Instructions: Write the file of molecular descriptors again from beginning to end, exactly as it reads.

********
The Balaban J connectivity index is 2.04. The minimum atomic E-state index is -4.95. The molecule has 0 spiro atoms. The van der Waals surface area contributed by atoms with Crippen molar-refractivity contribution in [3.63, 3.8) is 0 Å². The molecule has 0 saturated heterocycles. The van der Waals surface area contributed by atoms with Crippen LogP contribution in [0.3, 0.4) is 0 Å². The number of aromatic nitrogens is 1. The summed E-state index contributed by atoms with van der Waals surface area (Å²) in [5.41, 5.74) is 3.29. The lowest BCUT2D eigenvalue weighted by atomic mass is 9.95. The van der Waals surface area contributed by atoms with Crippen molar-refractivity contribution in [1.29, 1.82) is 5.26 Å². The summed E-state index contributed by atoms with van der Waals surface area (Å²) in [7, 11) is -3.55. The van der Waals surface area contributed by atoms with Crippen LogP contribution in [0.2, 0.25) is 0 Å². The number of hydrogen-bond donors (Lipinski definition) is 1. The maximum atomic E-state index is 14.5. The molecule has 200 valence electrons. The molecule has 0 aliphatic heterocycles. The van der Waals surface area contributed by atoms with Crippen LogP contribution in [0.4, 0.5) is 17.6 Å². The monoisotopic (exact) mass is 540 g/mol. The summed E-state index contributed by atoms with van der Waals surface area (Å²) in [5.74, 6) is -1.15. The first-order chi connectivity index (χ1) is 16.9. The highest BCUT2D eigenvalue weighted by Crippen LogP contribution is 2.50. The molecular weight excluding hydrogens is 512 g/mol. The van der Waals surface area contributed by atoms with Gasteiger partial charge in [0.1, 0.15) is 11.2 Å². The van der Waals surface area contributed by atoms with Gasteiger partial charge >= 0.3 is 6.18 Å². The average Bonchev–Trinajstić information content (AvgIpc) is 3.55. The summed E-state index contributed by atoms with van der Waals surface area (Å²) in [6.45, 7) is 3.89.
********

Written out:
The Balaban J connectivity index is 2.04. The minimum atomic E-state index is -4.95. The molecule has 0 spiro atoms. The van der Waals surface area contributed by atoms with Crippen molar-refractivity contribution in [3.63, 3.8) is 0 Å². The molecule has 0 saturated heterocycles. The van der Waals surface area contributed by atoms with Crippen LogP contribution in [0.3, 0.4) is 0 Å². The number of aromatic nitrogens is 1. The summed E-state index contributed by atoms with van der Waals surface area (Å²) in [5.41, 5.74) is 3.29. The lowest BCUT2D eigenvalue weighted by atomic mass is 9.95. The van der Waals surface area contributed by atoms with Crippen molar-refractivity contribution in [1.29, 1.82) is 5.26 Å². The summed E-state index contributed by atoms with van der Waals surface area (Å²) in [7, 11) is -3.55. The van der Waals surface area contributed by atoms with Crippen LogP contribution in [0.2, 0.25) is 0 Å². The number of hydrogen-bond donors (Lipinski definition) is 1. The maximum atomic E-state index is 14.5. The molecule has 200 valence electrons. The molecule has 0 aliphatic heterocycles. The van der Waals surface area contributed by atoms with Crippen LogP contribution in [0.4, 0.5) is 17.6 Å². The monoisotopic (exact) mass is 540 g/mol. The summed E-state index contributed by atoms with van der Waals surface area (Å²) in [5.74, 6) is -1.15. The first-order chi connectivity index (χ1) is 16.9. The highest BCUT2D eigenvalue weighted by Crippen LogP contribution is 2.50. The molecular weight excluding hydrogens is 512 g/mol. The van der Waals surface area contributed by atoms with Gasteiger partial charge in [0.1, 0.15) is 11.2 Å². The van der Waals surface area contributed by atoms with Gasteiger partial charge >= 0.3 is 6.18 Å². The average Bonchev–Trinajstić information content (AvgIpc) is 3.55. The summed E-state index contributed by atoms with van der Waals surface area (Å²) in [6.45, 7) is 3.89.